They were reputed to have possessed healing powers with animals which date back to antiquity. It was from this forge that pike heads were made for the ill-fated 1799 United Irishman’s Rebellion in Clare. PJ Curtis, a scion of this family, has penned an internationally acclaimed novel The Music of Ghosts, inspired by the history of the area.

The fact that these Sheela figures appeared on fortified buildings in a later period indicates a shifting in the interpretation of Sheelas by Irish society and perhaps a fusion between Norman and Gaelic influences. During an enjoyable stint sometime back at the National Museum, I spent some time in the company of the Sheelas stored in the crypt, while carrying out a research project for an old friend, Mr Sheela himself, Ned Kelly, keeper of Irish antiquities.

All I can vouch for is that after a number of days spent at this, one emerges onto the streets of Dublin’s fair city with a more enlightened perspective on life, and on its girls who are so pretty.

Such talk of Sheelas would drive one to fidelity. Speaking of romancing the stone, one of the best places in the Celtic world to pledge undying love, or God knows for your sins, to renew your marriage vows is at Holy Island in Lough Derg, County Clare. A centre of pilgrimage for over 1000 years since a papal intervention, East Clare Heritage has reminded this column in timely fashion one can receive marital blessings around Brian Boru’s old stomping ground at Holy Island, the jewel of Lough Derg. With this oath stone came a health and safety warning also.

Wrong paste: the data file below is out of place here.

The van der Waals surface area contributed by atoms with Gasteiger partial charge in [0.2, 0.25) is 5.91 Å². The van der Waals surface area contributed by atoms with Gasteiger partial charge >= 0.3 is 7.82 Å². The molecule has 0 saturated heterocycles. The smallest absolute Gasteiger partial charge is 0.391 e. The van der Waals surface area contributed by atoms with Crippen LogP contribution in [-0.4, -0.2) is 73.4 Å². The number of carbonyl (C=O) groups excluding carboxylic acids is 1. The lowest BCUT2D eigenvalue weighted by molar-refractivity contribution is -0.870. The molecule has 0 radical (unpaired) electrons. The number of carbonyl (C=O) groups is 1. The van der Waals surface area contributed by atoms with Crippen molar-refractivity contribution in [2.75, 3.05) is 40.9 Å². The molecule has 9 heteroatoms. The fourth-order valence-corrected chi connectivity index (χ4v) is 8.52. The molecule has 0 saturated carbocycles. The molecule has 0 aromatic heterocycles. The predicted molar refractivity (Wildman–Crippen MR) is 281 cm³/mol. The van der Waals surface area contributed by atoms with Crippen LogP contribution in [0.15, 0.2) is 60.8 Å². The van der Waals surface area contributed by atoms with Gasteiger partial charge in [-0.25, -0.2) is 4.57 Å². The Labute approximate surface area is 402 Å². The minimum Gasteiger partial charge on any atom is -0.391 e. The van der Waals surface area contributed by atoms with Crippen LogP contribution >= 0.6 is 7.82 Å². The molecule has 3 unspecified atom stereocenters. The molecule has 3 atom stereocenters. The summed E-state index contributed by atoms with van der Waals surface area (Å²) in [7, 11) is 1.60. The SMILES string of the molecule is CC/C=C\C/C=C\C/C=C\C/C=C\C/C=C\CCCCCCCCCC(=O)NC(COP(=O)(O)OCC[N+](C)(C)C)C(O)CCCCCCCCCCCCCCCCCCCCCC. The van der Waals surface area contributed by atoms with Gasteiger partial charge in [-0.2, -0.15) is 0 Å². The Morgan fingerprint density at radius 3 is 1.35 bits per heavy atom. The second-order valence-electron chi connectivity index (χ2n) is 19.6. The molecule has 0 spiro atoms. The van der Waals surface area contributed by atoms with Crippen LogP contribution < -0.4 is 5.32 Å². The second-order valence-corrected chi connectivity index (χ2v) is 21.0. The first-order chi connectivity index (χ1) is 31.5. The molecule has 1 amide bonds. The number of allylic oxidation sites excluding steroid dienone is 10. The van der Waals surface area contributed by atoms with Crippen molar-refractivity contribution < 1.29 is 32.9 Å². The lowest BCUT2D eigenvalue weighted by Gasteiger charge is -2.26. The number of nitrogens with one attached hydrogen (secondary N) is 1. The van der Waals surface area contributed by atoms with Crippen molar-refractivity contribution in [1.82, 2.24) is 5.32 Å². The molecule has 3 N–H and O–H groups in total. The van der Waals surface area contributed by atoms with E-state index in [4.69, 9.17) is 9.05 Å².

‘Woe betides the one that breaks the agreement,’ early tourists/pilgrims were told with regard to the power of the oath stone whether it be a marriage settlement, a land transaction or merely a loan. So if one is so inclined to renew vows of old or indeed make new ones on the old sod, outside of the famed spa resort of Lisdoonvarna in the month of September, seal it not just with a kiss but set it in stone at Holy Island.

Of course a Living Museum of Irish Romance would have to feature reference to the patron saint of love actually residing in Dublin, at the Whitefriar Street Church, a little known fact. The saint’s relics have been in situ here for some time. And to the Queens Hotel, Ennis not just where I first stumbled my way into the path of the Celtic Times’ far better half but is also situated just off where Parnell first met Kitty O’Shea.

Of course the omnipresent Leaba Diarmuid agus Gráinne would have to take pride of place in such a tourist attraction. If it is true that each stone monument of this name refers to sites where these most eternal of eloped lovers laid to rest while fleeing the scorned Fionn, well then the bold Diarmuid must have drank from the waters of Cahercommaun in the Burren, Ireland’s largest inland cliff fort, renowned for its fertile properties.

Honourable mention would also have to be given to one of the first practitioners of Gaelic games, Setanta, who, it is chronicled, after one display of skill was greeted by many bare breasted women. The love affair of Tristan and Isolde would also feature prominently in the international section along with Bernardo O’Brien who was the first European to encounter and document the hardy Amazonian women that he encountered almost 400 years ago before moving onto the modern section. I would be far too ignorant to even advance suggestions at this point in time for the modern gallery without due reference to Amy Andrews elsewhere in this parish who would be a far more reliable judge. Over to Fáilte Ireland to commission feasibility study.